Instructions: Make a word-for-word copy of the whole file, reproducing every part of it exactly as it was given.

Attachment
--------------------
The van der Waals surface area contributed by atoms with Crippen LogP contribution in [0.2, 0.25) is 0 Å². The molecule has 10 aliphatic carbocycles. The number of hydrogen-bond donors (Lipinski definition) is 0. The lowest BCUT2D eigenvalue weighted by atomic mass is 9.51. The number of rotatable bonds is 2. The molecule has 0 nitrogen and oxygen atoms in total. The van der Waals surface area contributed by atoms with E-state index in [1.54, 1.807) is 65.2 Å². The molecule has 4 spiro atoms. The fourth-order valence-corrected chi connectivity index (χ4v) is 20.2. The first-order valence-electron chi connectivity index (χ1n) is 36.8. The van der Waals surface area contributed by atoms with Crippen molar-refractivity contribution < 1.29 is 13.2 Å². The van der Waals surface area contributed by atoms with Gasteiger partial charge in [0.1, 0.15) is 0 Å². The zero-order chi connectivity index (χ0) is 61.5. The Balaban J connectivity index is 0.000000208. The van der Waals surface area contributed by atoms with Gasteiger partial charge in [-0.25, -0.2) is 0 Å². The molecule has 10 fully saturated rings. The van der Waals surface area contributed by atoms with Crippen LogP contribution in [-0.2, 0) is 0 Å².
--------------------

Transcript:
The van der Waals surface area contributed by atoms with Crippen LogP contribution in [0.2, 0.25) is 0 Å². The molecule has 10 aliphatic carbocycles. The number of hydrogen-bond donors (Lipinski definition) is 0. The lowest BCUT2D eigenvalue weighted by atomic mass is 9.51. The number of rotatable bonds is 2. The molecule has 0 nitrogen and oxygen atoms in total. The van der Waals surface area contributed by atoms with E-state index in [1.54, 1.807) is 65.2 Å². The molecule has 4 spiro atoms. The fourth-order valence-corrected chi connectivity index (χ4v) is 20.2. The first-order valence-electron chi connectivity index (χ1n) is 36.8. The van der Waals surface area contributed by atoms with Crippen molar-refractivity contribution < 1.29 is 13.2 Å². The van der Waals surface area contributed by atoms with Gasteiger partial charge in [0.1, 0.15) is 0 Å². The zero-order chi connectivity index (χ0) is 61.5. The Balaban J connectivity index is 0.000000208. The van der Waals surface area contributed by atoms with Gasteiger partial charge in [-0.25, -0.2) is 0 Å². The molecule has 10 fully saturated rings. The van der Waals surface area contributed by atoms with Crippen LogP contribution in [-0.2, 0) is 0 Å².